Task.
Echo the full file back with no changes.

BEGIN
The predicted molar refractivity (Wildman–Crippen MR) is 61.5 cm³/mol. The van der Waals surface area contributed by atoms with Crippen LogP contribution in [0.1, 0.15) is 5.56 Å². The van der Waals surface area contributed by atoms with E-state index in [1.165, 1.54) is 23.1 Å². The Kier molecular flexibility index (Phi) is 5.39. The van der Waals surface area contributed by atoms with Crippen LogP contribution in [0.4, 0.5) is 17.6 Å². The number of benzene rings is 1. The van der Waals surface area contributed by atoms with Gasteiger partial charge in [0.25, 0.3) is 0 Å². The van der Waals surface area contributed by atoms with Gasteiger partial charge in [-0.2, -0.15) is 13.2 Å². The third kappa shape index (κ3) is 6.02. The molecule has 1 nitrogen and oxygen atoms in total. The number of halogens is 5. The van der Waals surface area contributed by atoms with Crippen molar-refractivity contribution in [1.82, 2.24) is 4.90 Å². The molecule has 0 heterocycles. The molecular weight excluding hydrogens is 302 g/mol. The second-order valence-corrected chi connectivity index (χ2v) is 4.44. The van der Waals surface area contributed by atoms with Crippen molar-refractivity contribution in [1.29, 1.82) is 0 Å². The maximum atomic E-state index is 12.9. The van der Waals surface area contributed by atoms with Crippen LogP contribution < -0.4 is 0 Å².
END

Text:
The predicted molar refractivity (Wildman–Crippen MR) is 61.5 cm³/mol. The van der Waals surface area contributed by atoms with Crippen LogP contribution in [0.1, 0.15) is 5.56 Å². The van der Waals surface area contributed by atoms with E-state index in [1.165, 1.54) is 23.1 Å². The Kier molecular flexibility index (Phi) is 5.39. The van der Waals surface area contributed by atoms with Crippen LogP contribution in [0.4, 0.5) is 17.6 Å². The number of benzene rings is 1. The van der Waals surface area contributed by atoms with Gasteiger partial charge in [0.25, 0.3) is 0 Å². The van der Waals surface area contributed by atoms with Gasteiger partial charge in [-0.2, -0.15) is 13.2 Å². The third kappa shape index (κ3) is 6.02. The molecule has 1 nitrogen and oxygen atoms in total. The number of halogens is 5. The van der Waals surface area contributed by atoms with Crippen molar-refractivity contribution in [1.82, 2.24) is 4.90 Å². The molecule has 0 heterocycles. The molecular weight excluding hydrogens is 302 g/mol. The second-order valence-corrected chi connectivity index (χ2v) is 4.44. The van der Waals surface area contributed by atoms with Crippen molar-refractivity contribution in [1.29, 1.82) is 0 Å². The maximum atomic E-state index is 12.9. The van der Waals surface area contributed by atoms with Crippen LogP contribution < -0.4 is 0 Å².